“In [Western] medicine, we believe that one hormone can fix a problem as complicated as obesity, one neurotransmitter can fix something as complicated as depression, or one DNA strand can heal a cancer,” said Daphne Miller, MD, before a packed audience at the Ferry Building recently.
“What attracted me to sustainable agriculture,” the Harvard-trained family physician continued, “was looking outside of that reductionist approach and seeing colleagues who were thinking about the sun, moon, rain, microbes, animals, and humans in this incredible, complex ecosystem. They were thinking in a way that I, as a physician, wanted to think.”
Jaded by modern medicine’s emphasis on isolating symptoms rather than treating the whole patient, Dr. Miller went back to the land to inspire her practice and set out on a journey to visit farmers who are eschewing business as usual. She shares her stories and discoveries in her new book, Farmacology: What Innovative Family Farming Can Teach Us about Health and Healing. Read more
At a panel on food systems at the Food Book Fair in New York City last weekend, nutrition and food expert Marion Nestle proved a force with which to be reckoned. Her co-panelists included Jared Koch, founder of Clean Plates, and Nate Appleman, the celebrated chef who is currently head of the culinary team for Chipotle. The chain has been recognized for their efforts to serve locally-sourced and responsibly grown produce and meat, against the grain of the conventional food system. Moderator Evelyn Kim asked a question which dominated most of the discussion: Can big food corporations do good? Read more
Clean Plates—a healthier eating website, published guides, free app to restaurants in New York City and Los Angeles, and now, a cookbook—is the brainchild of Jared Koch, a nutritionist, health coach, and food critic. Clean Plates focuses on choosing real food; eating more plants; if you eat meat, knowing its source, and reducing toxins—all concepts familiar and cherished by Civil Eats readers. Starting with this post, we’re excited to begin sharing some of Clean Plates’ content, including this recent post about the freaky facts about conventional orange juice.
Koch is bringing these ideas to a wider, more mainstream audience, something that’s bound to be good for us all. Clean Plates’ approach, through Koch’s concept of “bio-individuality,” shows that eating healthier can be an easy, pleasurable, and sacrifice-free adventure. We recently talked with Koch about what inspired him to help everyday folks live more conscious, healthier lifestyles. Read more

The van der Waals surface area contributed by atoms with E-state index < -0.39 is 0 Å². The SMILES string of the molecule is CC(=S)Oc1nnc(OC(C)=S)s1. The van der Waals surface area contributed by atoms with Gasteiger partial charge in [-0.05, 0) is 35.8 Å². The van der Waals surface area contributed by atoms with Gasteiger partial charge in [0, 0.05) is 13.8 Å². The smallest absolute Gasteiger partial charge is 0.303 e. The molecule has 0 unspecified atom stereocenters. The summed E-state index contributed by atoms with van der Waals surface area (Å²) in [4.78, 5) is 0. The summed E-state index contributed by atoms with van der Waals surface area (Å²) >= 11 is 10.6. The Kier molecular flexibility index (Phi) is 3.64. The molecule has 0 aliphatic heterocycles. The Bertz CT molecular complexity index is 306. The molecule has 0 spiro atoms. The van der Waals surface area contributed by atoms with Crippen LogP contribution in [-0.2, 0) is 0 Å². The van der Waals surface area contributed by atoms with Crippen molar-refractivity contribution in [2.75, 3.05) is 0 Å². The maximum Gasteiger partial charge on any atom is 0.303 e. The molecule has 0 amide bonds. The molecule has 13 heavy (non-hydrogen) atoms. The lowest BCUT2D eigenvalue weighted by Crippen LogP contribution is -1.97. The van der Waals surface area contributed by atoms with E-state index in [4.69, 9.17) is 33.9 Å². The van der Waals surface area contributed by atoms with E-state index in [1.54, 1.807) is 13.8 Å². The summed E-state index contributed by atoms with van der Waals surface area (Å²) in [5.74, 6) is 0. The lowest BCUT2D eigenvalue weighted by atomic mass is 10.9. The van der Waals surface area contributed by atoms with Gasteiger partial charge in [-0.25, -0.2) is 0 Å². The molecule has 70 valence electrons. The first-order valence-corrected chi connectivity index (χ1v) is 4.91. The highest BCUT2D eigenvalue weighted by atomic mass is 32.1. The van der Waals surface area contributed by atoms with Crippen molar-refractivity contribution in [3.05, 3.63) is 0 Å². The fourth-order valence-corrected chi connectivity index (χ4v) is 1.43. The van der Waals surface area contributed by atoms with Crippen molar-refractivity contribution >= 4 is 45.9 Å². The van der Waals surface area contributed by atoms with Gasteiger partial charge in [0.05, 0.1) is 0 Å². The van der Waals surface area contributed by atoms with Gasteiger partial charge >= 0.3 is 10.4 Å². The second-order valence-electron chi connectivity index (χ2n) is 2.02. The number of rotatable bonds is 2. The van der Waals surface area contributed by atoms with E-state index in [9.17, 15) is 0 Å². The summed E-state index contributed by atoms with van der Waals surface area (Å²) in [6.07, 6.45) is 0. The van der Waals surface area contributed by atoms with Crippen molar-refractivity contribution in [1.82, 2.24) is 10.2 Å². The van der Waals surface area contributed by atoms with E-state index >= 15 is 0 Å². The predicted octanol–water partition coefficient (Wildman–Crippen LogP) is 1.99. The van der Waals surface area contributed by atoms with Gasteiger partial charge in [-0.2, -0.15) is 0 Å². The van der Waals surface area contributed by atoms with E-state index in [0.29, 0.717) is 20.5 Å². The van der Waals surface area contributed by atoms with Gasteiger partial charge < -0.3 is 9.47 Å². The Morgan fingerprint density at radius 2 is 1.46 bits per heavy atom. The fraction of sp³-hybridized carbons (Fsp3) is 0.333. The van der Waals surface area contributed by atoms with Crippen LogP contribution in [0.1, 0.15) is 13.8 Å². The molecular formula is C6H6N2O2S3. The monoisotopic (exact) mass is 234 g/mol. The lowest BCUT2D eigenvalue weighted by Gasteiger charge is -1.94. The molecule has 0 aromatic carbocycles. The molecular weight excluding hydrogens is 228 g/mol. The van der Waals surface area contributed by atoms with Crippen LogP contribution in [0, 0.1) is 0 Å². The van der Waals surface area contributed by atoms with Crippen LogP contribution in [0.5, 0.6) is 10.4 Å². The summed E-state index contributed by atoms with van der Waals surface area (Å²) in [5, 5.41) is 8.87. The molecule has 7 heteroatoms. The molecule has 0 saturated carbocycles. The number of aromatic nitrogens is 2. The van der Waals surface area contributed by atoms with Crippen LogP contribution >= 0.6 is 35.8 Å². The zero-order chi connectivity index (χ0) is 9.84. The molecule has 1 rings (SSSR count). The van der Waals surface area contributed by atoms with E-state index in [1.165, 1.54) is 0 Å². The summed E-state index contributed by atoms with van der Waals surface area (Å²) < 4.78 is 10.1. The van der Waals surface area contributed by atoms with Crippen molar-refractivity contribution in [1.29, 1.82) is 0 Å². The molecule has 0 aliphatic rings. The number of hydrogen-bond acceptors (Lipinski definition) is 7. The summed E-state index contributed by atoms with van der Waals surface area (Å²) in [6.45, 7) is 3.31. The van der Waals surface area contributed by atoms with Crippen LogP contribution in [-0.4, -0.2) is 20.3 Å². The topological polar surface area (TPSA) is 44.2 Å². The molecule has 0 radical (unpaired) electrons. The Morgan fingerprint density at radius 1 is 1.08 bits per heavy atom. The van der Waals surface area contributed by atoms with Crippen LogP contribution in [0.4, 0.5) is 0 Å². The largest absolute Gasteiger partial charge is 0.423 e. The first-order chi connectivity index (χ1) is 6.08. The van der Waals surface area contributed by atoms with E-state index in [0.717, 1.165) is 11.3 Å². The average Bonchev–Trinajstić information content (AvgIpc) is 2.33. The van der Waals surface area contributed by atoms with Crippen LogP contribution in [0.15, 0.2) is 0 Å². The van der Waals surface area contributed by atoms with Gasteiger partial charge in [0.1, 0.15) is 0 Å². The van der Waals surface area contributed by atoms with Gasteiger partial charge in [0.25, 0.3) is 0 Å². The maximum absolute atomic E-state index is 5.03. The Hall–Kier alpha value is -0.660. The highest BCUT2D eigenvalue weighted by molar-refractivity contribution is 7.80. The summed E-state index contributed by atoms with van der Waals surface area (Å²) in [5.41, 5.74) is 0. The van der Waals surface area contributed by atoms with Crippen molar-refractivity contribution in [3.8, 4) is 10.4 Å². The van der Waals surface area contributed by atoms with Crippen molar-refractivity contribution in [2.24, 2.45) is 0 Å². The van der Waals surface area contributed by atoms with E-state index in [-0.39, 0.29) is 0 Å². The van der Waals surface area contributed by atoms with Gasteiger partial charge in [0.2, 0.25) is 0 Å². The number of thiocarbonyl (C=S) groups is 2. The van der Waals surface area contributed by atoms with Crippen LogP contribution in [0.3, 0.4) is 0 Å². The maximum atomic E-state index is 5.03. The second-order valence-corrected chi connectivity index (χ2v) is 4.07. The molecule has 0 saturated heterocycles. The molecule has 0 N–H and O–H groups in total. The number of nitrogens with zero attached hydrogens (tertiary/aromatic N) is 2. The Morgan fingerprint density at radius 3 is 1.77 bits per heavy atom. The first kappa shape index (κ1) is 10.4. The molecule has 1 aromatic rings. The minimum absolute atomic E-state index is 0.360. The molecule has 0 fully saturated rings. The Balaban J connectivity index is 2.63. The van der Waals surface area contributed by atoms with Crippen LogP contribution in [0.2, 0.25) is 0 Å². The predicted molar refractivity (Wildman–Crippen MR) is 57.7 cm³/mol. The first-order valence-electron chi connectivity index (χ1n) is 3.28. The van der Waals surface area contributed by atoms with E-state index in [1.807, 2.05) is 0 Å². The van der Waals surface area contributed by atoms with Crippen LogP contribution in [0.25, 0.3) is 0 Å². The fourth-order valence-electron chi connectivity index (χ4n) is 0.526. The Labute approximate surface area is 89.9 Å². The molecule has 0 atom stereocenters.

Of all the life changes that having a baby brings on, perhaps the most pivotal is that it makes you examine what would happen to this new little being if you were suddenly gone. Our own mortality is abruptly mirrored back to us with the entrance of offspring, so some of us sign up for life insurance, talk about creating trust accounts, or set up legal documents and wills. I think that to truly take care of our children and create a stronger sense of security, separate from the paperwork and bureaucracy, parents need to take care of themselves first. And there is no better time like the fresh spring season to start. Luckily, we have Rebecca Katz’s newest book, The Longevity Kitchen , to guide us.
The Longevity Kitchen is not a sensationalized, trend-centered tome on the latest superfood. It does not preach extreme cleansing programs or offer strict dietary regimens, nor does it make huge exclamatory claims about losing weight or solving every problem you’ve ever had. Instead, Rebecca Katz, known for her reputation for blending culinary sensibility with nutrition knowledge, has put together this latest collection of recipes by simply following the theory that real food is good for you. Read more